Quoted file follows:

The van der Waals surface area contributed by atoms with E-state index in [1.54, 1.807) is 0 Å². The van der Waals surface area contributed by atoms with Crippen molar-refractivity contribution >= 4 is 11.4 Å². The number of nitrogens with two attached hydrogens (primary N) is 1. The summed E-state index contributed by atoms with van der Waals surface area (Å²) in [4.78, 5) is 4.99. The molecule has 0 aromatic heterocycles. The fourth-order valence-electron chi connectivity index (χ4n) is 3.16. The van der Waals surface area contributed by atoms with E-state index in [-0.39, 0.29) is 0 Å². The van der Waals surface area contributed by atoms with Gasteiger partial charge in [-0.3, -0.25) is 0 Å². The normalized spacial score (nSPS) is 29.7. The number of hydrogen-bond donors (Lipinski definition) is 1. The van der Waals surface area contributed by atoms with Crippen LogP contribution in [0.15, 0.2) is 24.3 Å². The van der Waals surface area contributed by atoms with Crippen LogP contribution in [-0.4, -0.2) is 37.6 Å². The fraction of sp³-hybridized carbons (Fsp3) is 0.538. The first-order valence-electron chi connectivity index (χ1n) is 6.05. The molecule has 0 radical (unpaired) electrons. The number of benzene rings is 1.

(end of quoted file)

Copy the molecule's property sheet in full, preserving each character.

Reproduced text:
The van der Waals surface area contributed by atoms with E-state index in [1.54, 1.807) is 0 Å². The van der Waals surface area contributed by atoms with Crippen molar-refractivity contribution >= 4 is 11.4 Å². The number of nitrogens with two attached hydrogens (primary N) is 1. The summed E-state index contributed by atoms with van der Waals surface area (Å²) in [4.78, 5) is 4.99. The molecule has 0 aromatic heterocycles. The fourth-order valence-electron chi connectivity index (χ4n) is 3.16. The van der Waals surface area contributed by atoms with E-state index in [-0.39, 0.29) is 0 Å². The van der Waals surface area contributed by atoms with Gasteiger partial charge in [-0.3, -0.25) is 0 Å². The normalized spacial score (nSPS) is 29.7. The number of hydrogen-bond donors (Lipinski definition) is 1. The van der Waals surface area contributed by atoms with Crippen LogP contribution in [0.15, 0.2) is 24.3 Å². The van der Waals surface area contributed by atoms with Crippen LogP contribution in [-0.4, -0.2) is 37.6 Å². The fraction of sp³-hybridized carbons (Fsp3) is 0.538. The first-order valence-electron chi connectivity index (χ1n) is 6.05. The molecule has 0 radical (unpaired) electrons. The number of benzene rings is 1.